Let's Address Plastic Pollution Now
Last week, a Cuvier beaked whale washed up on the shore of the Philippines in bad health and was soon in the care of local marine biologists. The whale later died after the team was unable to nurse its injuries, and what they found within its body was a big reason why. An average Cuvier beaked whale is 19 feet long,weighs about 5,400 pounds, and feeds on squid and deep-sea fish, but this particular whale’s weight had some extra unsavory components: its stomach was found to have had 88 pounds of plastic in it when it died.
The news is yet another example in a growing list of stories of marine life struggling to deal with, and often dying prematurely, due to the large amounts of plastic that exist in our oceans. Every year, about 1 million seabirds die from plastic pollution in the ocean, which affects virtually all marine life such as turtles, whales, seals, and fish. This problem persists not only because of our extensive plastic use, but because of our inability to properly recycle these products on a large scale. While the United States undoubtedly has a role to play in reducing our world’s plastic pollution in the oceans, that role might very well be as much an advisory position as an active one. According to a 2017 study, over 50% of the world’s plastic pollution which winds up in the ocean comes from 5 South-Asian countries: Indonesia, Thailand, Vietnam, the Philippines, and China.
Worldwide, we dump approximately 9 million TONS of plastic into the oceans every year. That plastic harms ocean ecosystems, confusing fish and marine life into thinking our discarded plastic is food, as well as polluting the ocean waters with products that don’t belong. Another byproduct of all this plastic is dirtier beaches for people to experience and ultimately clean up.
Unfortunately, these stories come at a time when plastic management is becoming more crucial by the day for the United States. Effective January of 2018, China announced that it was no longer going to import the world’s plastic waste for recycling, citing environmental and public health concerns. Since 1992, the Chinese had taken approximately 45% of the world’s plastic, making its decision to stop importing plastic all the more impactful. Currently, less than 20% of the world’s plastic gets recycled, including less than 10% in the United States. It’s time for that to change.
The underlying question is simple: what can we do about it? The most pressing issue for the US currently is figuring out how to dispose of our plastic waste that we can no longer send to China for recycling. Currently, most of our excess plastic goes to landfills or to countries lacking the proper infrastructure to properly manage it. Our mindset as the United States has to become one of leadership, rather than doing what is convenient.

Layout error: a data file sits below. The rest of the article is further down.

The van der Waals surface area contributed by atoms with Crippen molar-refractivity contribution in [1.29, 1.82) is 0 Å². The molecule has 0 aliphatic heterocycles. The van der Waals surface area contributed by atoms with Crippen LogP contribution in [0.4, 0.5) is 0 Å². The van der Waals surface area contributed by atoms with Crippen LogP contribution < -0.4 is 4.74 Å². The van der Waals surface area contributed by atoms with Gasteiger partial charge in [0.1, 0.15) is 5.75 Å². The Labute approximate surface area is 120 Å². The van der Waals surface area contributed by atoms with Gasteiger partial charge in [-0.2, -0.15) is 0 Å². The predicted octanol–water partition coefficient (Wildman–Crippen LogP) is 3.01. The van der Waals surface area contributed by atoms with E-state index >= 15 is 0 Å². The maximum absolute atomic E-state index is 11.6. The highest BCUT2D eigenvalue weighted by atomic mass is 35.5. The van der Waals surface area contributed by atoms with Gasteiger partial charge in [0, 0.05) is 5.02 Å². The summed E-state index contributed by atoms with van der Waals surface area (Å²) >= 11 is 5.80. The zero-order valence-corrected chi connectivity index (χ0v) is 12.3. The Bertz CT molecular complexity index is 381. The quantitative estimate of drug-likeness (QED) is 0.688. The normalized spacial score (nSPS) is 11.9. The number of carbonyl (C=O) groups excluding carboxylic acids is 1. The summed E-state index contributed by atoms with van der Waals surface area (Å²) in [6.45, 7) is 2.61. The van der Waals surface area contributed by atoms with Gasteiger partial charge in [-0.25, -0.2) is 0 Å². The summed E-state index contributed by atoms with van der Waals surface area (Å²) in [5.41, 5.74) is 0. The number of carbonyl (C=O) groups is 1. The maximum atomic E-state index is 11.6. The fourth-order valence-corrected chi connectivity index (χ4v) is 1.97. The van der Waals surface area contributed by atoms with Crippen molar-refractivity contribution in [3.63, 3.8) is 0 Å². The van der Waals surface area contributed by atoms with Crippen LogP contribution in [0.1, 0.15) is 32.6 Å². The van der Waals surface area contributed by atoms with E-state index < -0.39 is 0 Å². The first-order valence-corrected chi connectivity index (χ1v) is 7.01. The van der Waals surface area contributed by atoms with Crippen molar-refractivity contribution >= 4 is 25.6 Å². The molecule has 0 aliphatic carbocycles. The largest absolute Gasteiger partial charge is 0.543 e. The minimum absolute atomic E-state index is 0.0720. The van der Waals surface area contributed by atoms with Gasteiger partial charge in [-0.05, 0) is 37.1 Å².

This means that our domestic capabilities for the proper recycling of plastics has to be better, and the strength and ingenuity of the American economy can help. Our capacity to produce renewable energies such as solar has seen significant development, and is only getting stronger as technology advances. We can improve our ability to recycle plastics if we consider the economic benefits that come with the environmentally friendly practice. In 2015, the US exported roughly 2 million tons of plastic scrap which was valued at approximately $810 million. The cost of properly recycling plastics is high, at around $4,000 per ton, but the return on that investment results in significant profit.
Additionally, companies that use plastic extensively could save on energy costs by using recycled plastic than if they use new inputs. Of all the plastic that the US dumps into the oceans every year, anywhere from 26-41% is from plastic water bottles. If these bottles found their way to places that can properly reuse the materials, companies like Coca-Cola and Nestle could be more efficient in their energy production of new plastics. Currently, recycled plastics generate less than 10% of each company’s plastic production. This emphasis on the economic potential and efficiency gains could prove vital in America taking responsibility to do its part to clean-up the oceans.
A perfect example of private sector action on this issue has been Adidas, who have rolled out an entire line of shoes manufactured from ocean plastic found in places like the Maldives. With other initiatives such as making football jerseys from recycled materials and cutting plastic bag use, the company was able to save 40 tons of plastic use in 2018. This “upcycling” process has not come at a cost to the company or to consumers. Consumers purchased 5 million ocean-plastic shoes in 2018, and Adidas plans to over double their production by the end of 2019. In addition to their pledge to cut carbon emissions, Adidas is a prime example of how economic growth and environmental stewardship in the private sector are not mutually exclusive.
People will often wonder what they can do to help resolve the issue of plastic pollution. The answer is to lead by example in your everyday life. Buy a reusable water bottle or reusable grocery bags. Recycle correctly. One person’s actions may not clean up the oceans altogether, but if each American follows the example of his or her neighbor, the benefits may add up quicker than we think.